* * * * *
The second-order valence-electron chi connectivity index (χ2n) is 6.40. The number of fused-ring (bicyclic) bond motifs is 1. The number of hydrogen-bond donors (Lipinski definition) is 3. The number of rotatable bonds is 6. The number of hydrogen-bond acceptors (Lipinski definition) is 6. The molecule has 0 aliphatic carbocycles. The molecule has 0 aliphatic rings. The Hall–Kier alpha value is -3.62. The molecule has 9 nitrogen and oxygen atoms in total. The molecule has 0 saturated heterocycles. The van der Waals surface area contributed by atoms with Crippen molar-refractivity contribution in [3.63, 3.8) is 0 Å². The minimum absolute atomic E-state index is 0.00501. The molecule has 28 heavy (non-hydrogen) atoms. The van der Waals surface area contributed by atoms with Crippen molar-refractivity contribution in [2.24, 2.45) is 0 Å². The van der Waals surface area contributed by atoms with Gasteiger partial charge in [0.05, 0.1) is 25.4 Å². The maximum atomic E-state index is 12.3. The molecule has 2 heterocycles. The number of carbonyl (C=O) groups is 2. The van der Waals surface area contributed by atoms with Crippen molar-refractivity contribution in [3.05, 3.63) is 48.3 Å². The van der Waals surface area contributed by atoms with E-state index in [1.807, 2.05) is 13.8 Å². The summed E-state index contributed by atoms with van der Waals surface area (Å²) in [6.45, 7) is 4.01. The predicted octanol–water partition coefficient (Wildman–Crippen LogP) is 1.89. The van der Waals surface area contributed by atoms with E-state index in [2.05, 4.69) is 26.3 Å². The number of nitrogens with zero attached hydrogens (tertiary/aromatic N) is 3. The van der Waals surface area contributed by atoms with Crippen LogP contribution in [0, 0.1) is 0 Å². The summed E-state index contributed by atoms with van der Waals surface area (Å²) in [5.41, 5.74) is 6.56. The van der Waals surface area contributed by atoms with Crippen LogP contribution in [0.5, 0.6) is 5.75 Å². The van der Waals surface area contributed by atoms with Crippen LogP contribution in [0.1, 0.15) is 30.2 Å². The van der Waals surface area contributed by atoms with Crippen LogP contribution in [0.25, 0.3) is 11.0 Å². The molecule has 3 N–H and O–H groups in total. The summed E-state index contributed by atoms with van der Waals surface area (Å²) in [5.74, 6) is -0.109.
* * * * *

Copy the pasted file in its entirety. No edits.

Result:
The second-order valence-electron chi connectivity index (χ2n) is 6.40. The number of fused-ring (bicyclic) bond motifs is 1. The number of hydrogen-bond donors (Lipinski definition) is 3. The number of rotatable bonds is 6. The number of hydrogen-bond acceptors (Lipinski definition) is 6. The molecule has 0 aliphatic carbocycles. The molecule has 0 aliphatic rings. The Hall–Kier alpha value is -3.62. The molecule has 9 nitrogen and oxygen atoms in total. The molecule has 0 saturated heterocycles. The van der Waals surface area contributed by atoms with Crippen molar-refractivity contribution in [3.63, 3.8) is 0 Å². The minimum absolute atomic E-state index is 0.00501. The molecule has 28 heavy (non-hydrogen) atoms. The van der Waals surface area contributed by atoms with Crippen molar-refractivity contribution in [2.24, 2.45) is 0 Å². The van der Waals surface area contributed by atoms with Gasteiger partial charge in [0.05, 0.1) is 25.4 Å². The maximum atomic E-state index is 12.3. The molecule has 2 heterocycles. The number of carbonyl (C=O) groups is 2. The van der Waals surface area contributed by atoms with Crippen molar-refractivity contribution in [3.05, 3.63) is 48.3 Å². The van der Waals surface area contributed by atoms with E-state index in [1.807, 2.05) is 13.8 Å². The summed E-state index contributed by atoms with van der Waals surface area (Å²) in [6.45, 7) is 4.01. The predicted octanol–water partition coefficient (Wildman–Crippen LogP) is 1.89. The van der Waals surface area contributed by atoms with E-state index in [2.05, 4.69) is 26.3 Å². The number of nitrogens with zero attached hydrogens (tertiary/aromatic N) is 3. The van der Waals surface area contributed by atoms with Crippen LogP contribution in [0, 0.1) is 0 Å². The summed E-state index contributed by atoms with van der Waals surface area (Å²) in [5.41, 5.74) is 6.56. The van der Waals surface area contributed by atoms with Crippen LogP contribution in [0.5, 0.6) is 5.75 Å². The van der Waals surface area contributed by atoms with Crippen LogP contribution in [0.1, 0.15) is 30.2 Å². The van der Waals surface area contributed by atoms with Crippen LogP contribution in [0.25, 0.3) is 11.0 Å². The molecule has 3 N–H and O–H groups in total. The summed E-state index contributed by atoms with van der Waals surface area (Å²) in [5.74, 6) is -0.109.